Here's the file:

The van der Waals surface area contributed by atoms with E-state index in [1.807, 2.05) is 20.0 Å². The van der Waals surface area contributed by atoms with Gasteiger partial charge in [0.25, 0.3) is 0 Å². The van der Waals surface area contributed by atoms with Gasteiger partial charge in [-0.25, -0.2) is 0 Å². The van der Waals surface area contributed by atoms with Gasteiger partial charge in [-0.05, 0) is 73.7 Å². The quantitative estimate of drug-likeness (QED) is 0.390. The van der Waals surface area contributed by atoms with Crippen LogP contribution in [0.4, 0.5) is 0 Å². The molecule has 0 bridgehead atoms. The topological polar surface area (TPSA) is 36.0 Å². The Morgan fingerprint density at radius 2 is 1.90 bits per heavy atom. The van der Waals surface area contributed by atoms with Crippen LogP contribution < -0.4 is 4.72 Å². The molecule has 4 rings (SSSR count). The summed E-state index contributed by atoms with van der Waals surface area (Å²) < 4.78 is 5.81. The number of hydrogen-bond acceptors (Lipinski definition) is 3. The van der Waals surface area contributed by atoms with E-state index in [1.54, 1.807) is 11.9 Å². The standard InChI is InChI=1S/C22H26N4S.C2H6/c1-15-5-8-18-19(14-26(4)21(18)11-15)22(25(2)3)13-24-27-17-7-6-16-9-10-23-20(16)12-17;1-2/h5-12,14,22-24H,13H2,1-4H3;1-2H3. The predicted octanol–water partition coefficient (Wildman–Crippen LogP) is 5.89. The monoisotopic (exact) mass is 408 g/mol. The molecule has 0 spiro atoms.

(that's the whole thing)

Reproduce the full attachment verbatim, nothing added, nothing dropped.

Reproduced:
The van der Waals surface area contributed by atoms with E-state index in [1.807, 2.05) is 20.0 Å². The van der Waals surface area contributed by atoms with Gasteiger partial charge in [0.25, 0.3) is 0 Å². The van der Waals surface area contributed by atoms with Gasteiger partial charge in [-0.25, -0.2) is 0 Å². The van der Waals surface area contributed by atoms with Gasteiger partial charge in [-0.05, 0) is 73.7 Å². The quantitative estimate of drug-likeness (QED) is 0.390. The van der Waals surface area contributed by atoms with Crippen LogP contribution in [0.4, 0.5) is 0 Å². The molecule has 0 bridgehead atoms. The topological polar surface area (TPSA) is 36.0 Å². The Morgan fingerprint density at radius 2 is 1.90 bits per heavy atom. The van der Waals surface area contributed by atoms with Crippen LogP contribution < -0.4 is 4.72 Å². The molecule has 4 rings (SSSR count). The summed E-state index contributed by atoms with van der Waals surface area (Å²) < 4.78 is 5.81. The number of hydrogen-bond acceptors (Lipinski definition) is 3. The van der Waals surface area contributed by atoms with E-state index in [1.54, 1.807) is 11.9 Å². The standard InChI is InChI=1S/C22H26N4S.C2H6/c1-15-5-8-18-19(14-26(4)21(18)11-15)22(25(2)3)13-24-27-17-7-6-16-9-10-23-20(16)12-17;1-2/h5-12,14,22-24H,13H2,1-4H3;1-2H3. The predicted octanol–water partition coefficient (Wildman–Crippen LogP) is 5.89. The monoisotopic (exact) mass is 408 g/mol. The molecule has 0 spiro atoms.